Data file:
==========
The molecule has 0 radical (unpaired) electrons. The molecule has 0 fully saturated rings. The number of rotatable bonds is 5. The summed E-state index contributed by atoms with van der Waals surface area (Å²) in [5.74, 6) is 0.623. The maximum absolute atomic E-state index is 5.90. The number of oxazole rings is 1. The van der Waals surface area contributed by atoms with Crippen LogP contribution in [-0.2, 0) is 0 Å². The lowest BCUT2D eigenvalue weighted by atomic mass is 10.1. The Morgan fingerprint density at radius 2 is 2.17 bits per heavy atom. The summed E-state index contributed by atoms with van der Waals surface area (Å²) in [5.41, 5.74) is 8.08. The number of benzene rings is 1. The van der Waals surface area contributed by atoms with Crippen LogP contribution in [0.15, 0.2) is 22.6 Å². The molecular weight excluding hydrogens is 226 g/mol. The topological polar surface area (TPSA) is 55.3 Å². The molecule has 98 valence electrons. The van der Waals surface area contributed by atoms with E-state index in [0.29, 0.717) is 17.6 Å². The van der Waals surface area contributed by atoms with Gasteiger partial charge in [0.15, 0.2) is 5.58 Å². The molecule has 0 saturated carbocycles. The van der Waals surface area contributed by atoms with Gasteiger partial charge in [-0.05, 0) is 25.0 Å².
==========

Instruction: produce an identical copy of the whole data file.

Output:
The molecule has 0 radical (unpaired) electrons. The molecule has 0 fully saturated rings. The number of rotatable bonds is 5. The summed E-state index contributed by atoms with van der Waals surface area (Å²) in [5.74, 6) is 0.623. The maximum absolute atomic E-state index is 5.90. The number of oxazole rings is 1. The van der Waals surface area contributed by atoms with Crippen LogP contribution in [-0.2, 0) is 0 Å². The lowest BCUT2D eigenvalue weighted by atomic mass is 10.1. The Morgan fingerprint density at radius 2 is 2.17 bits per heavy atom. The summed E-state index contributed by atoms with van der Waals surface area (Å²) in [5.41, 5.74) is 8.08. The number of benzene rings is 1. The van der Waals surface area contributed by atoms with Crippen LogP contribution in [0.15, 0.2) is 22.6 Å². The molecular weight excluding hydrogens is 226 g/mol. The topological polar surface area (TPSA) is 55.3 Å². The molecule has 98 valence electrons. The van der Waals surface area contributed by atoms with E-state index in [0.29, 0.717) is 17.6 Å². The van der Waals surface area contributed by atoms with Gasteiger partial charge in [0.15, 0.2) is 5.58 Å². The molecule has 0 saturated carbocycles. The van der Waals surface area contributed by atoms with Gasteiger partial charge in [-0.05, 0) is 25.0 Å².